NETamil

Going From Hand to Hand:
Networks of Intellectual Exchange in the Tamil Learned Traditions


Tamil manuscript

Classical Tamil can lay claim to being the oldest poetic tradition on the Indian sub-continent after Sanskrit. Its literature may have been committed to writing for the first time around the 6th century, with oral predecessors that reach back at least to the beginning of the Common Era.
For a good thousand years, poetic anthologies of love and war and the theoretical treatises describing the poetic conventions they follow have been accompanied by a huge variety of exegetical materials, culminating in a number of great medieval commentaries. However, the palm-leaf manuscripts at our disposal are at best some three-hundred years old, the paper manuscripts for the most part younger still. While printed editions as a rule come with a unified commentary, manuscripts exhibit an often bewildering variety of additions, ranging from occasional glosses and supplementary information in prose and verse to amplified commentaries.
This wealth of primary material is yielding inexorably to the ravages of a sub-tropical climate, for the most part not even properly catalogued. With each crumbling leaf, our chance diminishes of arriving at an understanding that goes beyond the thin but strident official version of how the Tamil intellectual universe was construed, how it interacted with other parts of the Indian world, how it participated in the trans-regional dialogues, but also how it filtered down locally to reach smaller communities and private libraries. Fifteen years of digitisation on the part of an international team in collaboration with the EFEO Pondicherry have brought together the most important testimonies. The areas on which the international team works include codicology, digitisation, collation, text-critical analysis and cultural history. The goal is to reconstruct the processes of interaction and transmission that took place prior to the putative ‘Tamil renaissance’ of the 19th century – a revision of the pre-print history of one of the great ancient literatures of mankind.

Network of collaboration for NETamil

Tamil manuscript


The current follow-up project is:
Texts Surrounding Texts
Satellite Stanzas, Prefaces and Colophons in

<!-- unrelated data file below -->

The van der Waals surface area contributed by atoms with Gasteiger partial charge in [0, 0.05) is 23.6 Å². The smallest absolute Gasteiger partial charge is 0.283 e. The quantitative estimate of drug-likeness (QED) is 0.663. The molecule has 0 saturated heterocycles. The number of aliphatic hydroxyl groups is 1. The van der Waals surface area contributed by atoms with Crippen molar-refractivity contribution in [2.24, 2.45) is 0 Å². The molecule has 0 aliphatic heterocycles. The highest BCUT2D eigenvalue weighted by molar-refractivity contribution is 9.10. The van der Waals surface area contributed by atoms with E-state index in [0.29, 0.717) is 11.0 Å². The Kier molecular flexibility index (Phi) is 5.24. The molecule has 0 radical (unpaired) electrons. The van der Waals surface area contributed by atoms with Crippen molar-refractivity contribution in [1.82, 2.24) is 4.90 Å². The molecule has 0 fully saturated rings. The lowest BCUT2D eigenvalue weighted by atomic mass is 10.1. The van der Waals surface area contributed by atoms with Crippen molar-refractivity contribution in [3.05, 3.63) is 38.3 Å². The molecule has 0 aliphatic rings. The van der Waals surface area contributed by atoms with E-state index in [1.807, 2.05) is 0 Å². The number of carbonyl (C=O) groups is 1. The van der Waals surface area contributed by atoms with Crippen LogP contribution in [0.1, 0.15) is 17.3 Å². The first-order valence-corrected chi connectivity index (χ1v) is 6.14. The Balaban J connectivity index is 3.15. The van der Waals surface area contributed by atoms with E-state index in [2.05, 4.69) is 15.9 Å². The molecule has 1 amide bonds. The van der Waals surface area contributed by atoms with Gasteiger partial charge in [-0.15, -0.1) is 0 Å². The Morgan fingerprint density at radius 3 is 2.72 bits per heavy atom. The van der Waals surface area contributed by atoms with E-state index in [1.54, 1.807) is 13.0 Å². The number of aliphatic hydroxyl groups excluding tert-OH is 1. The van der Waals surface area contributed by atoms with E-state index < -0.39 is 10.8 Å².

South-Indian Manuscripts
(collections of the Paris BnF and Hamburg Stabi)

FRAL 2018: ANR-DFG

Between March 2014 and August 2019, this project has received funding from the European Union’s Seventh Framework Programme for research, technological development and demonstration in the form of an ERC Advanced Grant under grant agreement no 339470. Since then, the NETamil site has been transformed into a platform that functions as a node for the various follow-up project and hosts a repository of the material brought together by the team. This repository is currently under construction and not yet accessible online. It will contain the team’s collection of digital images for Classical Tamil manuscripts on palm-leaf and on paper (from Indian and European libraries) along with a descriptive catalogue, e-texts along with critical editions and annotated translations as they are being completed, digitised versions of old and rare books and articles difficult to find, as well as a glossary-cum-concordance of the texts and manuscript paratexts worked on.

In recent years, progress has been made both in the digitisation of Indian manuscripts as well as in the field of codicology, setting new standards for cataloguing. The trend is towards putting online the images along with elaborate catalogues. One important aspect of well-catalogued digital collections is the possibilities they offer for statistically relevant research both with respect to questions of script development as well as dating and with respect to the various paratextual elements such as colophons, prefaces and satellite stanzas with their wealth of information on the provenance and transmission of the objects in question. Both Hamburg and Paris still house important collections of Indian manuscripts which have been lying more or less dormant. The Bibliothèque nationale de France (BnF) holds Europe’s most remarkable collection of some 700 Tamil manuscripts, along with several smaller collections in Sanskrit and various local languages. The state and university library of Hamburg (Staats- und Universitätsbibliothek Carl von Ossietzky, i.e. Stabi) has a similar collection of almost 500 manuscripts, most from Southern India, the majority in Sanskrit, but also some in Tamil and other vernaculars. Thanks to existing local and European funding, two teams, embedded in an international network of specialists, have already been established in both places and work towards opening up both collections for further historical research.